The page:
I don't know a whole lot about the diagnosis you described, so I would have to do a little research before I could comment much, and even still, it would not be based on any personal experiences. I know with our difficult child that the "consequences" thing doesn't work so well unless they are NATURAL consequences. Such as you suggested, he broke the window, he should pay to have it replaced. See? You are already on the right track! As for adding another consequence on top of that, in my humble opinion it probably would not be very effective. Again, I don't know much about your son's conditions, but for the mindset of most of our difficult child's, this would not be helpful at all and if it isn't helping, there isn't much point in you enduring another weekend of hell at home because your son is upset that he is stuck inside. Because if your difficult child is anything like mine, he will spend the whole weekend finding not so friendly ways of making you miserable for punishing him.

But I can tell you that this board will be one of the best things you will ever find, the people here are wonderful and there is ALWAYS someone around to help and comfort you. We are all very non-judgemental, you will find that you can come here and let loose all the anger and frustration that you cannot show your child and no one will judge you because of it. I think we have all been at the end of our ropes on more than one occasion. This is never the situation a parent expects when they think about having children, but there is help and advice here, and there are people here who KNOW that it isn't because of "bad parenting" that we are in this place.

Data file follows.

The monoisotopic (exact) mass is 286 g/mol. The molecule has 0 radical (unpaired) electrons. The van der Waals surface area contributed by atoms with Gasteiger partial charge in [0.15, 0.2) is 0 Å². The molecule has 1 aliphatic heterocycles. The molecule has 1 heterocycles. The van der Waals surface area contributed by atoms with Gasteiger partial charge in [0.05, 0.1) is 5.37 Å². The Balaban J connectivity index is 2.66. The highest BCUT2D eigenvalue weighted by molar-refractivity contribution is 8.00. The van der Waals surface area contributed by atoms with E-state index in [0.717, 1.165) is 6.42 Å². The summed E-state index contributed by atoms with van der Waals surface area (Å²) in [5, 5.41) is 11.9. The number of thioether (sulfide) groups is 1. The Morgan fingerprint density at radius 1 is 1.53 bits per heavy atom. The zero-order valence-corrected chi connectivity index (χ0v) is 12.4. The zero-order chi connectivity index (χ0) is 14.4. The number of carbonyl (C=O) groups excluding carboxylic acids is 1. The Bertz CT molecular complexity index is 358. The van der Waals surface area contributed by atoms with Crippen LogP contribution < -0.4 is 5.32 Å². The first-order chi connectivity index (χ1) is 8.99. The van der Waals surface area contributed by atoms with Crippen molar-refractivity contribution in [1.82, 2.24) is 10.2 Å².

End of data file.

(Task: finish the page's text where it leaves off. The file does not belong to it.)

Again, welcome and sorry that you had to find us, but very glad you did.